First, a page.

New MTA subway cars to arrive for testing, will replace oldest fleet

New subway cars that are poised to replace the oldest in the MTA’s fleet will begin arriving in New York City this week for testing, amNewYork has learned.

Manufacturers Bombardier will deliver five of its fleet of 300 new cars, known as the model R179, to the MTA’s 207th Street rail yard in Manhattan starting Tuesday night, MTA spokesman Kevin Ortiz confirmed.

One train car will arrive over each of the next five nights via flatbed truck from Bombardier’s factory in Plattsburgh, New York. Next month, another batch of five cars is scheduled to make the 300-mile journey for delivery.

The train cars will eventually serve on the J, Z, A, C and M lines, replacing MTA’s ancient R32 subway cars that first entered service in 1964.

From that 52-year-old fleet, 222 of 600 cars are still in service, now primarily assigned to the C, J and Z trains.

Those remaining cars will be replaced along with 50 R42 cars, which are the second-oldest in the MTA’s fleet.

But don’t expect these new trains any time soon. The MTA has said that it would like the new fleet ready ahead of the 2019 L train shutdown in order to add trains and boost service at nearby lines. And there’s not a clear timeline for retirement of the old cars.

Testing is the first step in getting the R179s rail ready. That will begin this month, as soon as the agency receives its first five-car set.

“We need to make sure everything works in our unique subway environment and make sure the cars meet all our specifications,” Ortiz said.

The new cars were ordered in 2012 at a cost of $735 million, taken from the MTA’s last five-year capital plan from 2010-2014. They were originally set to serve the riding public in 2017 and 2018, but delays in delivery from Bombardier pushed that date back and inflated the original $600 million price tag.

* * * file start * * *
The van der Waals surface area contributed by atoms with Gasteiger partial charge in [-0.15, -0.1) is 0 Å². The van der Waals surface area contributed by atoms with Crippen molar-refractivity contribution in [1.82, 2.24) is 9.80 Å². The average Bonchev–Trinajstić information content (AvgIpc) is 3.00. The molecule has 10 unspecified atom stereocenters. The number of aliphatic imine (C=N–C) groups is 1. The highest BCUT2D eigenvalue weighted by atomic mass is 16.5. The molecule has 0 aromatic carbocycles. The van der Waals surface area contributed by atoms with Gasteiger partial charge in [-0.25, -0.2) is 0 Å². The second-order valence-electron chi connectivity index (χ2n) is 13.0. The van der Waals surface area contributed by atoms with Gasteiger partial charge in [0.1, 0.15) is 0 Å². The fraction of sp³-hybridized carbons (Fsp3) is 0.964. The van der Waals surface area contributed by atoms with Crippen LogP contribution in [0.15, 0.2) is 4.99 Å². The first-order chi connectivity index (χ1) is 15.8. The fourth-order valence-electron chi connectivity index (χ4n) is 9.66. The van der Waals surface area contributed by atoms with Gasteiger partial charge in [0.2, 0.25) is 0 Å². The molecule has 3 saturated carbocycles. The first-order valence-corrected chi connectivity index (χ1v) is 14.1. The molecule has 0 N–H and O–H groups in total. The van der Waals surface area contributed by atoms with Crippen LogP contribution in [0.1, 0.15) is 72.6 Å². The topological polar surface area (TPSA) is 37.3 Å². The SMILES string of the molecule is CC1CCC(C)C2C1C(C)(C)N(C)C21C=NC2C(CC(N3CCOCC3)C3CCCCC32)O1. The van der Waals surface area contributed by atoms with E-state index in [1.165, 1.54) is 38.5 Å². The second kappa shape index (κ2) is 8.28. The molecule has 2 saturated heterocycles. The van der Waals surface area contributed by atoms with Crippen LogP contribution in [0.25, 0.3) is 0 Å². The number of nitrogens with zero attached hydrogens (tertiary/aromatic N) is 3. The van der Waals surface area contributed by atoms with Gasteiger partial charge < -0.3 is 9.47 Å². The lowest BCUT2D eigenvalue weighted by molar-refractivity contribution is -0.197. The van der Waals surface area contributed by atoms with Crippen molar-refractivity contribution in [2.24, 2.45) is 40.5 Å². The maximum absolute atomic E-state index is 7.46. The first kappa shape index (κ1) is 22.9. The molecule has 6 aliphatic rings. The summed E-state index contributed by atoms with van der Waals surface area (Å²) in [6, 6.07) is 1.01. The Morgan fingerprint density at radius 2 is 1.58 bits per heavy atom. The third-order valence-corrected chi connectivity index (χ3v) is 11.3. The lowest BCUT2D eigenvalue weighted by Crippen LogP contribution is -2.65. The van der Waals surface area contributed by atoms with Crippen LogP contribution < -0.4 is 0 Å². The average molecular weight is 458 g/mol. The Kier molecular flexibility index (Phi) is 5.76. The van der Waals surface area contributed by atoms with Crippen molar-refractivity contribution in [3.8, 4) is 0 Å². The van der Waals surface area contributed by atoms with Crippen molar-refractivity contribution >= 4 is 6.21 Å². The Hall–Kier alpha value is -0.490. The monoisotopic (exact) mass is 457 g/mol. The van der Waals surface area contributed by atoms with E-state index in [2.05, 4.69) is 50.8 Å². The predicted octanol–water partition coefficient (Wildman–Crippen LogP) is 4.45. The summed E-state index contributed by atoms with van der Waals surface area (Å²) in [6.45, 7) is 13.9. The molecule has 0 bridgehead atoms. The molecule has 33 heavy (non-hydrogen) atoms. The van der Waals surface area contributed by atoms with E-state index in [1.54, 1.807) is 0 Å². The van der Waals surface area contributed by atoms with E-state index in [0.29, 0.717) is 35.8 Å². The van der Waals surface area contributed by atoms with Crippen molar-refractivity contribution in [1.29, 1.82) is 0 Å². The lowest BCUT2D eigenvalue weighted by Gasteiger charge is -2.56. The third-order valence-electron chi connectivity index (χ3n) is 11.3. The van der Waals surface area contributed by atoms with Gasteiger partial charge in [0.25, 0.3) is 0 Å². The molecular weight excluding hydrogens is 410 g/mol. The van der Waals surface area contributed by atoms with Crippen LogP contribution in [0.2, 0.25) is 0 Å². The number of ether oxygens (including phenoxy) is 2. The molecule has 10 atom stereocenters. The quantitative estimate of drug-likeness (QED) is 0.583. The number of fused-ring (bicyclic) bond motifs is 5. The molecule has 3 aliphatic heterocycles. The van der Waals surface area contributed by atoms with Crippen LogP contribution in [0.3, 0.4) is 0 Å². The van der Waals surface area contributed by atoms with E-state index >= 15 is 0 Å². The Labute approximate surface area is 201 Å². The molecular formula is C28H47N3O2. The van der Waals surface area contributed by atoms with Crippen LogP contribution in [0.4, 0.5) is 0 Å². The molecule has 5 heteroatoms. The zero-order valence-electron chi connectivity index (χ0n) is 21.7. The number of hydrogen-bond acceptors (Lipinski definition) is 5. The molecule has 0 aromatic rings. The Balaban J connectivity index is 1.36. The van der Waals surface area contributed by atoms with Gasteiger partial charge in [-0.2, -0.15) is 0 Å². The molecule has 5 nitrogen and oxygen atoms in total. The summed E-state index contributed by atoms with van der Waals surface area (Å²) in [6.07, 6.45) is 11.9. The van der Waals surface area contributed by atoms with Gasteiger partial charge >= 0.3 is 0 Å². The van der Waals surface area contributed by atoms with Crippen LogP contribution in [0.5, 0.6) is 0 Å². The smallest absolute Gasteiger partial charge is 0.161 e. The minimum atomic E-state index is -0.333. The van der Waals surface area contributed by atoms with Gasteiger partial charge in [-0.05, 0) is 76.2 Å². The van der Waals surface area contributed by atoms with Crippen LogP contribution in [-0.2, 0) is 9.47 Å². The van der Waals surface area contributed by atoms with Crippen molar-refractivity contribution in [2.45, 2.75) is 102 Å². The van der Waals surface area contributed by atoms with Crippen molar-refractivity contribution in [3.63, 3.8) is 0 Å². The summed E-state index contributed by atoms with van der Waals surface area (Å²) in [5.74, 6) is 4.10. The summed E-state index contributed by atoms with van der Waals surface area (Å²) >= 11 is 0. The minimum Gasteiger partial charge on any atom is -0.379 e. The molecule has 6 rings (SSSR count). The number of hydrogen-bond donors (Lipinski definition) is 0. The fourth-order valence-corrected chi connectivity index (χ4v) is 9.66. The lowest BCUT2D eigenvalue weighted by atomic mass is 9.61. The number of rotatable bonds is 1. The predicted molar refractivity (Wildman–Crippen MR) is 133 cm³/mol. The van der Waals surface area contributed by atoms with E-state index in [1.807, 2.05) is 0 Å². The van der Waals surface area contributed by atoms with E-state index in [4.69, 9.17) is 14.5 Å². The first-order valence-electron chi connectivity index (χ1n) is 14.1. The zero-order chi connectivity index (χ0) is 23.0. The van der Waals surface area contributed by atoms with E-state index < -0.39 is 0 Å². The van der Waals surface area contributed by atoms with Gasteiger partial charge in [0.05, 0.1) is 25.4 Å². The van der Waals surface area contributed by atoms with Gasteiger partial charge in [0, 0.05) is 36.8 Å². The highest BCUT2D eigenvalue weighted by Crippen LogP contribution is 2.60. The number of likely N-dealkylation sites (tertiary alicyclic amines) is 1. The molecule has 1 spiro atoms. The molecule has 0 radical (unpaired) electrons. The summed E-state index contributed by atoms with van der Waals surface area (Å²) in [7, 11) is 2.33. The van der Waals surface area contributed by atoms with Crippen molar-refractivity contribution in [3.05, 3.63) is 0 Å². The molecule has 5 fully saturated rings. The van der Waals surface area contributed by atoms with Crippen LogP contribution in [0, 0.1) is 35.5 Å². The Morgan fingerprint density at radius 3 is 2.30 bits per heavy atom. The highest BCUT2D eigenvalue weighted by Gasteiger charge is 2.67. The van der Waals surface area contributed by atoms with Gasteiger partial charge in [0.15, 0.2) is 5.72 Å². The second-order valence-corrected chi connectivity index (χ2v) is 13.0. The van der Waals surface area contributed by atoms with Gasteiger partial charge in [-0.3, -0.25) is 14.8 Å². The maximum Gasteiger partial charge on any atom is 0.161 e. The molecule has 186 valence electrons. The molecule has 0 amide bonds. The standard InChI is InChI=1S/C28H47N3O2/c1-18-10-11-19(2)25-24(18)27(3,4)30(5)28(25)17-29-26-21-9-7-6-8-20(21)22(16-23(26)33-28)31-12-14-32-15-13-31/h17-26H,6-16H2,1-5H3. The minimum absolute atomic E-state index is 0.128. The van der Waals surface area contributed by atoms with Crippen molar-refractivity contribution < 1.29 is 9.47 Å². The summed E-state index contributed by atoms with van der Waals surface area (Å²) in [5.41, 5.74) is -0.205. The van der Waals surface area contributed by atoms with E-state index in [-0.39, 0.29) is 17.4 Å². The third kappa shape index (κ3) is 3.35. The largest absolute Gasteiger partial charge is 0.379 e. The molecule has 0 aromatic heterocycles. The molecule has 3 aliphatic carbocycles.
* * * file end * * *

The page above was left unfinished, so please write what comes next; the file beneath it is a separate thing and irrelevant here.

Nicknamed “brightliners” for their stainless steel exterior, the R32 was the first full fleet of corrosion-resistant cars to take to the MTA’s rails. Once distinguished by their ribbed bodies, they’re now also known for their unrivaled rattle, among other trademark maladies.

“To the beleaguered riders on the C and J lines, these cars can’t come soon enough,” said MTA board member Andrew Albert. “[The R32s] have very jerky starts, stuck door panels and A/Cs that don’t work. Generally, they really, really outlived their useful life.”

Maintenance on the new cars is anticipated to be much cheaper. The remaining R32s and R42 are the worst-performing in the MTA’s rolling stock. The R32s break down an average of every 33,996 miles—compared to contemporary train cars, which at best travel an average of 436,023 miles without failing, according to the most recent MTA data.

“Instead of throwing good money after bad we really need to get on with giving riders new state-of-the-art trains,” Albert said.

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